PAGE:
I was predicting in a recent column that the arrival of spring would be bad news for my poultry, and so it has turned out: two ducks, a fat, waddling Silver Appleyard called Doris and a graceful, elegant little call duck called Marina (the loyal partner of a still-surviving drake called Boris), have disappeared, almost certainly victims of a marauding fox in search of food for its new cubs. For a while I thought that the missing ducks might be sitting on eggs somewhere, but the belated discovery of a pile of feathers put an end to this hope. Now I am waiting gloomily for the fox to strike again, probably this time against my chickens, which can’t even hope to escape to the safety of the garden pond.
What, then, can I do to protect them? Keeping them in their coops all the time would work, I suppose, but I wouldn’t dream of it. I would rather they risked death than be stopped from wandering freely around the garden during daylight hours. An electric fence around the garden might also do the trick, but it’s an unappealing and expensive idea. So should I take the advice of a reader, Judith Cawthorne of Bury St Edmunds, who has just written to me promising ‘the easiest of help’? ‘Foxes will not cross human urine,’ she says. ‘All that is needed is a supply of orange juice and local eight-year-old boys, who will be thrilled to “water” the perimeter of your hen run on a regular basis.’
Thank you, Mrs Cawthorne; but I wouldn’t exactly call that solution ‘easy’. I live over a mile from a village, so where would I find all these eight-year-old boys? And how many of them would I have to kidnap, and how much orange juice would I need to feed them, if they were to keep the circumference of a nine-acre garden permanently moist? I suspect that the task would be as hopeless as the one facing the ‘seven maids with seven mops’ in Lewis Carroll’s poem. I asked around for other suggestions, but most were equally peculiar. They included placing mirrors round a hencoop to make an intruding fox think that it was trespassing on another’s territory, or to leave a radio blaring away to suggest the presence of human beings.
But all the ideas seemed to be conditional for their success on my keeping the chickens permanently cooped up. The oddest of all was that I should buy some alpacas from a local breeder on the grounds that these woolly little llama-like animals with Beatles-style fringes are always given a wide berth by foxes. I don’t know why, but perhaps it’s got something to do with the alpaca’s unpleasant habit of spitting. To quote Wikipedia, ‘Alpacas commonly bring up acidic stomach contents (generally a green, grassy mix) and project it on to their chosen targets. Spitting is mostly reserved for other alpacas, but an alpaca will occasionally spit at a human.’ At foxes, too, perhaps.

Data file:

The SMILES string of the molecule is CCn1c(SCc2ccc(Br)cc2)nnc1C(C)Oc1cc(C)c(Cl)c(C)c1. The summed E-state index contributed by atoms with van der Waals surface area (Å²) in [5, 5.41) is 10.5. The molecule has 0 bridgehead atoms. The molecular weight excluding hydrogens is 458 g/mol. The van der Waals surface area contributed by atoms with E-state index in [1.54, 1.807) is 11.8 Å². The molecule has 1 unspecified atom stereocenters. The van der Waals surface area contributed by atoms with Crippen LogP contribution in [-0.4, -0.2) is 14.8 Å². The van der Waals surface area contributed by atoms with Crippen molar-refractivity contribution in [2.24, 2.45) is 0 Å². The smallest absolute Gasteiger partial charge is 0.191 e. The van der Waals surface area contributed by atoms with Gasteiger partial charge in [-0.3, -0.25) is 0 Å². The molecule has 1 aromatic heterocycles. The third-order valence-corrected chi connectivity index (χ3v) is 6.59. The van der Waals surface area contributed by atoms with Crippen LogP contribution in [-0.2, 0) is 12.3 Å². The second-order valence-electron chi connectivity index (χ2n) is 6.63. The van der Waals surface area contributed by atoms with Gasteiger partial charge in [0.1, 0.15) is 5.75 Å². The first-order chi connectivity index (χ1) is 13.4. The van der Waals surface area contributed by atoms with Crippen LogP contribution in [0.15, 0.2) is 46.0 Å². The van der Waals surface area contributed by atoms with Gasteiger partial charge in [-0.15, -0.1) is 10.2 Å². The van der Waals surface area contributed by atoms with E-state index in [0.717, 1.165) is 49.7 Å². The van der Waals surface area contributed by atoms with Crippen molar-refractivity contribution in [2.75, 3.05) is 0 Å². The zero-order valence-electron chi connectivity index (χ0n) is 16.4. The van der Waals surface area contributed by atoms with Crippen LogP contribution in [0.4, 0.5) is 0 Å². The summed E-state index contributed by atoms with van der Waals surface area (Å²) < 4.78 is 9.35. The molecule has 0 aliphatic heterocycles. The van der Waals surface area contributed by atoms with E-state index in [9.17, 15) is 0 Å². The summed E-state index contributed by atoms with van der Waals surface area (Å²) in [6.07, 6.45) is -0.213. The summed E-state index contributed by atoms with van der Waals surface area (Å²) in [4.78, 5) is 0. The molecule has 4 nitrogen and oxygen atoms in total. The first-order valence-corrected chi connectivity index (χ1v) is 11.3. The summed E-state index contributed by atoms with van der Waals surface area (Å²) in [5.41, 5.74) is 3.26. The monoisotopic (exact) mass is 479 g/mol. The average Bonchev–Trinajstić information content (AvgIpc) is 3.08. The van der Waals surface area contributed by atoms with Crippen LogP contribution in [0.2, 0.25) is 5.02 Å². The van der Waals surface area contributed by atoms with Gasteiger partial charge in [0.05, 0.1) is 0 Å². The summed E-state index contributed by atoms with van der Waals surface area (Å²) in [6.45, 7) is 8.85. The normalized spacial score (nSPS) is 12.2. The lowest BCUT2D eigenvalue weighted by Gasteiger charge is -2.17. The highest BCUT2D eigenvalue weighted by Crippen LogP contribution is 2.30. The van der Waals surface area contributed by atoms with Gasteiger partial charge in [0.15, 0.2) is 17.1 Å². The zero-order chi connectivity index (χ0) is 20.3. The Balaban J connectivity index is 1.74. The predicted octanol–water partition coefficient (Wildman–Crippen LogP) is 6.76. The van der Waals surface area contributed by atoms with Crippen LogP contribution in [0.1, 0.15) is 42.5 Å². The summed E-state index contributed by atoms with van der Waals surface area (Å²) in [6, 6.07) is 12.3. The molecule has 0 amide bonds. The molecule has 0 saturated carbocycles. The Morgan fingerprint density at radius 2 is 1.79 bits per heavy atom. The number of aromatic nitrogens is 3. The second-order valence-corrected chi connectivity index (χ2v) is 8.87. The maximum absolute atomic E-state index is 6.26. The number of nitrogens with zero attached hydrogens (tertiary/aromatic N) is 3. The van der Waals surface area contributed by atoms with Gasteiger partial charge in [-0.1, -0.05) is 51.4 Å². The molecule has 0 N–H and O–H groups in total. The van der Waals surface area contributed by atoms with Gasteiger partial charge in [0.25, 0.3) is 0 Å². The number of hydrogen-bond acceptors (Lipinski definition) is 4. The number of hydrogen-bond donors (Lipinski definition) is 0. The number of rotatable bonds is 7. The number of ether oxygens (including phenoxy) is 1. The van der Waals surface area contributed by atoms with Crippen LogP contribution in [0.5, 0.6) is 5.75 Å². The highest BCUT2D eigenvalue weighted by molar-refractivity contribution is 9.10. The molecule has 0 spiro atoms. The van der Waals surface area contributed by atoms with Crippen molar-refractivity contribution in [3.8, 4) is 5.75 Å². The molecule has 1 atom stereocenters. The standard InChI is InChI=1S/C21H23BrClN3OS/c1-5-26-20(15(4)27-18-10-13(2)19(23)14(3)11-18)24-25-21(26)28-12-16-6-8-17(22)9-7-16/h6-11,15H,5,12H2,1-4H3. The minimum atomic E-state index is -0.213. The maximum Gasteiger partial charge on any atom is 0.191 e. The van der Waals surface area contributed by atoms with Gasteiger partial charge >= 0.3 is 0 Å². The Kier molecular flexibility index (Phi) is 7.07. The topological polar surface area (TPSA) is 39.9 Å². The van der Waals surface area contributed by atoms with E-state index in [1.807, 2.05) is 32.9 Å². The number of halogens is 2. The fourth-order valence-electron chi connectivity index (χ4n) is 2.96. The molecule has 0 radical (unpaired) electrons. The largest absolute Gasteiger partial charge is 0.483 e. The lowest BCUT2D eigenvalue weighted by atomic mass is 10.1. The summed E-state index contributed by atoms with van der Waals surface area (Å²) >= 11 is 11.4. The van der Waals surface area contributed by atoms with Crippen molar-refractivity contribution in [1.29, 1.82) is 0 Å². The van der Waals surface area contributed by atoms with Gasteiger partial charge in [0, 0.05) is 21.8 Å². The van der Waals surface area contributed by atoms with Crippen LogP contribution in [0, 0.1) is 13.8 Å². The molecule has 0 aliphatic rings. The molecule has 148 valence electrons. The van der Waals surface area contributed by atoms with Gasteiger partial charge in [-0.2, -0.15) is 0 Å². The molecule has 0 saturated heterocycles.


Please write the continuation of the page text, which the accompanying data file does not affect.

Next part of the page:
The thing about all such suggestions is that they are made with great seriousness and guarantees of success. They resemble those deluded peasant superstitions that pass down through the generations until they become hallowed as folk wisdom. I was telling a cousin of mine the other day about how my sister’s little Italian mongrel terrier had killed two of my chickens, and she said with great confidence that there was a sure way of preventing this ever happening again. All I had to do was to hang a dead chicken round the dog’s neck for 24 hours, and it would come to its senses. The dog in this case is hardly as big as a chicken, but to do this to any dog would be not just ghoulish but also ridiculous.
People get the strangest ideas. I was hearing the other day from her son Charles how the late Veronica Maclean, whose husband was the celebrated soldier and writer Sir Fitzroy Maclean, had become convinced that the only way to keep deer out of her garden in Argyll was to surround it with lion dung. So she telephoned Edinburgh zoo and charged Charles and his brother with the task of collecting a large sackful of this malodorous stuff. It was duly distributed round the perimeter of her garden, but with absolutely no deterrent effect. No Scottish deer has ever seen a lion.